A 10-year-old Colorado boy, Jaiden Rogers, suffers from a strange condition that will eventually turn his skin into "stone," and now his parents are desperate for answers and are seeking help for their son's rare condition. As reported by ABC News, Jaiden was diagnosed with stiff-skin syndrome, also known as Congenital fascial dystrophy, when he was just 7 years old. Three years later, the disease has covered so much of his body in rock-like lesions that he is now on oxygen and unable to go to school.According to the National Center for Advancing Translational Sciences, Stiff skin syndrome (SSS) is a rare condition characterized by hard, thick skin (usually on the entire body), which limits joint mobility and causes flexion contractures (when joints are stuck in a bent position). The condition could leave Jaiden essentially "locked" in his body. Not much is known about it, cause or treatment, as it has only been reported about 40 times throughout history. When Jaiden was first diagnosed, his mobility was good, but the progression of the disease has unfortunately been stronger than most cases, Huffington Post wrote. Many people with Stiff Skin syndrome are able to remain ambulatory until adulthood, but Jaiden now must use a wheelchair regularly. He will have good days and can still walk short distances, but overall a wheelchair is required for him to get around.
Natalie and Tim Rogers are Jaiden's legal guardians and they are currently in a fight against time to come up with a cure for this horrible condition that is making life so difficult for their son.
"It started as small little patch and it spread all over," Natalie Rogers told ABC News. "They're trying to slow it down as much as it can, until we can find something."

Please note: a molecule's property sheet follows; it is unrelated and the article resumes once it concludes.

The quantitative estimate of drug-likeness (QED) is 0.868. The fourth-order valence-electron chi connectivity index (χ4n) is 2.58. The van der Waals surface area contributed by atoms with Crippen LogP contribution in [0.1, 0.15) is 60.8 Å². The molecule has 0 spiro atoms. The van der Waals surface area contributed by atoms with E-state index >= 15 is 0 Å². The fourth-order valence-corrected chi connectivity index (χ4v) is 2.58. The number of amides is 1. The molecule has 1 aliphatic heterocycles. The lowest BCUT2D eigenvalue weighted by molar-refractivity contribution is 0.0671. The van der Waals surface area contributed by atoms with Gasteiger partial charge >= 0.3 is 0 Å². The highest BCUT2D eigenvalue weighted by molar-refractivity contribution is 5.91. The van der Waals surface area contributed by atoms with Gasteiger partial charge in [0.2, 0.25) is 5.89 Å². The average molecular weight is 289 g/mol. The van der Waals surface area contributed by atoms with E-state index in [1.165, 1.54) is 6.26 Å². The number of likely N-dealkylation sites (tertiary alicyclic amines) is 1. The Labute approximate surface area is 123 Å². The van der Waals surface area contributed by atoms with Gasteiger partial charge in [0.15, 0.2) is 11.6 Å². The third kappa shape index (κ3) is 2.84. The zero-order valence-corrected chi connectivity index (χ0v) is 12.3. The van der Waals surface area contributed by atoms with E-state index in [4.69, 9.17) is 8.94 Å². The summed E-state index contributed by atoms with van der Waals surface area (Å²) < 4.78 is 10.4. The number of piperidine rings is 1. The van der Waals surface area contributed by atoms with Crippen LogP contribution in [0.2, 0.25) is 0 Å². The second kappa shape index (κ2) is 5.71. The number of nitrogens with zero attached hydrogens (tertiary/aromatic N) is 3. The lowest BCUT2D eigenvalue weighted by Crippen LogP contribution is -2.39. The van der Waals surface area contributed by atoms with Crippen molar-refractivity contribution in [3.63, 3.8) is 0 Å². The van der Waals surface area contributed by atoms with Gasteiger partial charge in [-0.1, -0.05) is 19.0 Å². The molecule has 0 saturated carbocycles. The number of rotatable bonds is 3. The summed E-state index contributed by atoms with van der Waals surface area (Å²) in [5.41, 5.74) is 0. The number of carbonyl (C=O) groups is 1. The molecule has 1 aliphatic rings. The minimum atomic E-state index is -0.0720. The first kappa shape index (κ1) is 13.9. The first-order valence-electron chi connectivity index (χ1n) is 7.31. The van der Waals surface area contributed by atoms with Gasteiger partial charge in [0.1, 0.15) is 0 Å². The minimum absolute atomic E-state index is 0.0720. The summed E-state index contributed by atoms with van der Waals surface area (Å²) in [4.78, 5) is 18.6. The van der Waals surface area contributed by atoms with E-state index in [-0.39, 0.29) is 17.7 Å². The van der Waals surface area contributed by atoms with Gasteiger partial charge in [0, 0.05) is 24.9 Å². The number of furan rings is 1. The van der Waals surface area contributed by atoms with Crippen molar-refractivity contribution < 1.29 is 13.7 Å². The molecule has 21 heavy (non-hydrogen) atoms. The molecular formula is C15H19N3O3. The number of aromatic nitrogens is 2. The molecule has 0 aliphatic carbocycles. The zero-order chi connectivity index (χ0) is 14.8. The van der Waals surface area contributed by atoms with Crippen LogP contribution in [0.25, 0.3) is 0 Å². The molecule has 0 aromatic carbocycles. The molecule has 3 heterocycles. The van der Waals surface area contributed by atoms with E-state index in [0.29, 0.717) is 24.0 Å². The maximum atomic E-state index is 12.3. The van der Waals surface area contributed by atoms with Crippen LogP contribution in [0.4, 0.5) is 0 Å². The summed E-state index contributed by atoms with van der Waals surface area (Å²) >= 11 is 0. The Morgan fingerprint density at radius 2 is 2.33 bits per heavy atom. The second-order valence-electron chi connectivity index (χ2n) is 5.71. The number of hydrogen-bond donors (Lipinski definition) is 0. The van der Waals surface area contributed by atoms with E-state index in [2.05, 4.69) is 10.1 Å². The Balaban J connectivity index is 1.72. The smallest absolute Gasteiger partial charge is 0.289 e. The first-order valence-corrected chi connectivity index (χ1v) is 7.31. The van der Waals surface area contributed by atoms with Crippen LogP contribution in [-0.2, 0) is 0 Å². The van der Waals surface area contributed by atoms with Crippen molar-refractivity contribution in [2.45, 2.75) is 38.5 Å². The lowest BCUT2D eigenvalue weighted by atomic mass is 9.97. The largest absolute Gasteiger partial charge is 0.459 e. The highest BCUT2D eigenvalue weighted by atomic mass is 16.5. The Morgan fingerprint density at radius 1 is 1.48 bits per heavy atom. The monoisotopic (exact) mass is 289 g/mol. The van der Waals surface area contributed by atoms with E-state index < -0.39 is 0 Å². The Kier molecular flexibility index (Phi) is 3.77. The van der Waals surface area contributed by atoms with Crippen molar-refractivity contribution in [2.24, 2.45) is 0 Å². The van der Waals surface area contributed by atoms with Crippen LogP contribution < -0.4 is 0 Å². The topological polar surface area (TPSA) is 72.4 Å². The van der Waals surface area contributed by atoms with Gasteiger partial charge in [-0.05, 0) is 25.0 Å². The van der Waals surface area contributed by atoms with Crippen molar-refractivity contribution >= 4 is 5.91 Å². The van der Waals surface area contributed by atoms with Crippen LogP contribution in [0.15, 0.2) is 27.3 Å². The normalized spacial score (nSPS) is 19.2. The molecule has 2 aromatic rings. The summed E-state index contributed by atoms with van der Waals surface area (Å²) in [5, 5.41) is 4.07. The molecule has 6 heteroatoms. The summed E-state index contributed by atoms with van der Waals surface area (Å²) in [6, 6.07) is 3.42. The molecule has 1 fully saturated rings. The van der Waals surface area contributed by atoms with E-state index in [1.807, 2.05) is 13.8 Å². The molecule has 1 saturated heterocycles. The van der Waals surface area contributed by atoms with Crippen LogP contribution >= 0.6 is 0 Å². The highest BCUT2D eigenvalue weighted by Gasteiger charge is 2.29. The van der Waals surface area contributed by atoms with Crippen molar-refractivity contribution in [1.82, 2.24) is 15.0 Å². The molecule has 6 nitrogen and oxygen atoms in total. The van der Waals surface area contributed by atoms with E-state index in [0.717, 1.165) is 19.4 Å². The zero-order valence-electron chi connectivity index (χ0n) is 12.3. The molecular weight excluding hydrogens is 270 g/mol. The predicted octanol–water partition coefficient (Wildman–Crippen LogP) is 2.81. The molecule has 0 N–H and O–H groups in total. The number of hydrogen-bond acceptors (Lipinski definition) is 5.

Rogers explained that three years ago she and her husband noticed something wasn't right and they discovered that some spots on his skin were starting to harden. Those patches began to spread, and Jaiden was soon diagnosed with stiff-skin syndrome.
"It's like little marbles and some of it is flat and hard," she said."Literally, it's turning him to stone; he'll be entombed in himself if we can't find something. It's almost like if you took your finger and tapped on his arm, it's almost like tapping on a counter top, on a hard surface. That's what it feels like," Rogers added.
Although the disease does not affect vital organs, the boy will be completely locked inside his body in a matter of years. The situation is so urgent that Jaiden is now having trouble breathing as a result of the skin around his chest tightening. Last summer he began using an oxygen tank, and soon after he stopped going to school because the medicine he's taking left him so drowsy that he would drift into sleep during class and topple out of his wheelchair.
The boy's doctors did not respond to ABC News' request for comment, but the NIH says there is no proven treatment. However, regular exercise and physical therapy can help patients maintain movement, according to its website.
For now, doctors were able to slow the progression of the condition with a treatment of chemotherapy as if it were a cancer, but the body parts that are already rigid will no longer have the same flexibility again. The parents of Jaiden, who adopted him when he was 2 years old, began a campaign through the site YouCaring.org to raise funds to cover the costs of his treatment.
[Image via screenshot]